## Quick Reference

A complete set of all possible results or outcomes for an experiment or observational procedure. The concept was introduced by von Mises in 1931. The sample space is usually denoted by *S* or *E*.

An event is a particular collection of outcomes, and is a subset of the sample space. For example, when a die is thrown and the score observed, the sample space is {1, 2, 3, 4, 5, 6}, and a possible event is ‘the score is even’ i.e. {2, 4, 6}. If all the possible outcomes are equally likely, then the probability of an event *A* is given by The word ‘event’ was used in this context by de Moivre in 1718.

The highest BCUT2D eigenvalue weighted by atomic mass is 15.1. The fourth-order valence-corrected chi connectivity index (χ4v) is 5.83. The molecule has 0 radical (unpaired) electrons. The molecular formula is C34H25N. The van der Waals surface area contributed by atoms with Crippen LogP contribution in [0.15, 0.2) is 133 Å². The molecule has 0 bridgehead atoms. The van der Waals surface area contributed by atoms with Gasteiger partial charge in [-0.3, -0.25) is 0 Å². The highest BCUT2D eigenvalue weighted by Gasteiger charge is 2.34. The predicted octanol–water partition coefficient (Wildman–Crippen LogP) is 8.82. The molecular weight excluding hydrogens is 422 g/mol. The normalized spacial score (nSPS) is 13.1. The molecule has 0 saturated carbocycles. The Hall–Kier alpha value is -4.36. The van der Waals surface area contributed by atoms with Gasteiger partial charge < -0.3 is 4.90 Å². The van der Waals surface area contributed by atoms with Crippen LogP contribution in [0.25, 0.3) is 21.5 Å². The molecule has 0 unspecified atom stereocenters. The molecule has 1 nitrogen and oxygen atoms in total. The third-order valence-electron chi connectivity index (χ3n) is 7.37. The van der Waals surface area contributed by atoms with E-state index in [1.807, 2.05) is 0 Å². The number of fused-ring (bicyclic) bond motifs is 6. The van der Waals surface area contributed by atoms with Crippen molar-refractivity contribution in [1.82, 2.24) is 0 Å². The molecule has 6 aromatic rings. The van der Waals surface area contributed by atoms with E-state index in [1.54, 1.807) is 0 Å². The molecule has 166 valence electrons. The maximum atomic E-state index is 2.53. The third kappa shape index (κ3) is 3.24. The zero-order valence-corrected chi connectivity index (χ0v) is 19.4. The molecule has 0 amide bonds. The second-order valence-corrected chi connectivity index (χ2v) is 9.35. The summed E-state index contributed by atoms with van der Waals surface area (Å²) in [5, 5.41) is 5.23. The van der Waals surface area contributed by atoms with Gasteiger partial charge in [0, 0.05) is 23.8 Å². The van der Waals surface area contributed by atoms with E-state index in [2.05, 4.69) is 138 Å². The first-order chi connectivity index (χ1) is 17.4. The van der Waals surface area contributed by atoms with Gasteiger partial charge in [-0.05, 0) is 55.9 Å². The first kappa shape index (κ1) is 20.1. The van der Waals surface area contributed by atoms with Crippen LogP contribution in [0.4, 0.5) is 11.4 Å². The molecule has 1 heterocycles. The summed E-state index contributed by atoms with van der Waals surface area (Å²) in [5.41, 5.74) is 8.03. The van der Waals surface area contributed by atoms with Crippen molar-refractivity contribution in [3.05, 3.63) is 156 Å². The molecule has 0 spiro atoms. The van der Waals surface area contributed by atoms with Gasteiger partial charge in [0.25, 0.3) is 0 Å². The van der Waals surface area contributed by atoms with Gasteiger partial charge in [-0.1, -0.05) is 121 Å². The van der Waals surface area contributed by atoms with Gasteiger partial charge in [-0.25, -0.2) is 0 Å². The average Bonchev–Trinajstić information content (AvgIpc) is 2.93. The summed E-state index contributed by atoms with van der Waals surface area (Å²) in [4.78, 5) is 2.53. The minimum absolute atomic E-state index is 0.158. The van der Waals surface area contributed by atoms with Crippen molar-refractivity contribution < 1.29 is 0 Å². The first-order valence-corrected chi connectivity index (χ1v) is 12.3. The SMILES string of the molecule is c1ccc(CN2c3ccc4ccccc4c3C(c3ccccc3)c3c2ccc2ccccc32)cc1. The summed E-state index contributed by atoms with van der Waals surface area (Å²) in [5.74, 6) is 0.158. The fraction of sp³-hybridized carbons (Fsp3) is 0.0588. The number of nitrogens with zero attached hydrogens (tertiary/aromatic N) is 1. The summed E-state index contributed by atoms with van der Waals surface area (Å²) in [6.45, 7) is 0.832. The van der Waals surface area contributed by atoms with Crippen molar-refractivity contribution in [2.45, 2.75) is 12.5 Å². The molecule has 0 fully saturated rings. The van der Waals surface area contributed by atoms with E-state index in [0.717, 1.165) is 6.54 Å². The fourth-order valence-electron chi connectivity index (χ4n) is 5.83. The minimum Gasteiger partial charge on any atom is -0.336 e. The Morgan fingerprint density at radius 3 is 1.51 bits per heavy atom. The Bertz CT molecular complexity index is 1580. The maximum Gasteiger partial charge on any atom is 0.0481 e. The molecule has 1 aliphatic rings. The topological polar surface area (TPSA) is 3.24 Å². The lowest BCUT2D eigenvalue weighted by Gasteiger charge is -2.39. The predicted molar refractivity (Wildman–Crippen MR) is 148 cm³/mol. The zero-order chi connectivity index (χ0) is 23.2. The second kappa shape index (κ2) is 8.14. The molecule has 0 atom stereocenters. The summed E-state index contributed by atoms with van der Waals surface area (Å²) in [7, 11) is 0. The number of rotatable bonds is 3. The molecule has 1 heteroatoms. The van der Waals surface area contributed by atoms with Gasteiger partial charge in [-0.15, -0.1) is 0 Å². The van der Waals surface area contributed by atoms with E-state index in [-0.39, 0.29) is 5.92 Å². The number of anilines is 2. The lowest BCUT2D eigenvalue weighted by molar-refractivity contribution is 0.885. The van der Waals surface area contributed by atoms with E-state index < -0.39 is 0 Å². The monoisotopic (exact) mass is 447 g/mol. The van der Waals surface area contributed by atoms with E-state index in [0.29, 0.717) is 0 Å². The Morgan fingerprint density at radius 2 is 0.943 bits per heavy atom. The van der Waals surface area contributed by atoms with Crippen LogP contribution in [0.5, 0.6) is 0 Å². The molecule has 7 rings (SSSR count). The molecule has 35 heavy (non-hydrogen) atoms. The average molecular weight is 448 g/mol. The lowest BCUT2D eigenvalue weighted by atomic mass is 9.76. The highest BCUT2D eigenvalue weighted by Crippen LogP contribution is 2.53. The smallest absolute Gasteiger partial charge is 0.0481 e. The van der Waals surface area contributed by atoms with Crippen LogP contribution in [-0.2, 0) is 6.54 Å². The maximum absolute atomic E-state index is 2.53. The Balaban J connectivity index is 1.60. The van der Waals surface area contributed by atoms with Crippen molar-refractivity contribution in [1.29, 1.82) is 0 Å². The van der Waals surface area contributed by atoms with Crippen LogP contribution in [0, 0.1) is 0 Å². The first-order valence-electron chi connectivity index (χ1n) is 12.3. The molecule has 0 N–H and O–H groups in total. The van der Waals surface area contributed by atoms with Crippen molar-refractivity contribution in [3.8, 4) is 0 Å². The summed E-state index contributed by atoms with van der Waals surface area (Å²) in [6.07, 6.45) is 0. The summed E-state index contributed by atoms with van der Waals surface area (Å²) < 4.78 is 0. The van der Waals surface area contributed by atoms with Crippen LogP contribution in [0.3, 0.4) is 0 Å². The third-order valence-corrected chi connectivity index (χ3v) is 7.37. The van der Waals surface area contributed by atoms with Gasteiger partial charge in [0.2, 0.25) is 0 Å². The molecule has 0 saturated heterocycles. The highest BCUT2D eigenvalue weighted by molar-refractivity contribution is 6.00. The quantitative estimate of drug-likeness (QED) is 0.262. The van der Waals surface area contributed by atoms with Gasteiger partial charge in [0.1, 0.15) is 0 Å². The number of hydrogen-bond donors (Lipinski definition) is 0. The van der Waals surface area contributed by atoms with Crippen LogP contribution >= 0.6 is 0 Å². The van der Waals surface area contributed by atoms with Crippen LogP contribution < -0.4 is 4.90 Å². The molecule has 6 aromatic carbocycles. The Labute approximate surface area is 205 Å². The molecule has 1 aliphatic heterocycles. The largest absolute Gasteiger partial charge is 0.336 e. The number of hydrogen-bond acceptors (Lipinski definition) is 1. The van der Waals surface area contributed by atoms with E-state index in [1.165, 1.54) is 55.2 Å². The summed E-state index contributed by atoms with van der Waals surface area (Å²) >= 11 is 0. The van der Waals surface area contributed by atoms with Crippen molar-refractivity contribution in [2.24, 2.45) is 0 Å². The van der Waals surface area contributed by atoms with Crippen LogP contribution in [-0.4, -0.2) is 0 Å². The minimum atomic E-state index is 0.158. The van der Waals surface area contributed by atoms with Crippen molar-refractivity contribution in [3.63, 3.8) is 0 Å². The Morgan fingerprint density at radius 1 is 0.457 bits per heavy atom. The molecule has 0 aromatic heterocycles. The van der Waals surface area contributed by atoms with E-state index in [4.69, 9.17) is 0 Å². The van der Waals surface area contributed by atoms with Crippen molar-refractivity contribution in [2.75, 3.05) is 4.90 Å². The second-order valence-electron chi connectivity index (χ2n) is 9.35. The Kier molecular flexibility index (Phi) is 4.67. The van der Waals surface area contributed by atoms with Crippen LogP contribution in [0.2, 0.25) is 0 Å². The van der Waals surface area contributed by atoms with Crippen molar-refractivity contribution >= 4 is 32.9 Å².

The subset of the sample space for the event ‘the score is both even and odd’ is the empty set, usually denoted by *ϕ*, and P(*ϕ*) = 0.

The subset of the sample space for the event ‘the score is less than 10’, is the whole sample space, *S*, and P(*S*)=1.

See also Boolean algebra; complementary event; intersection; union.

**From:**
sample space
in
A Dictionary of Statistics »

*Subjects:*
Probability and Statistics.

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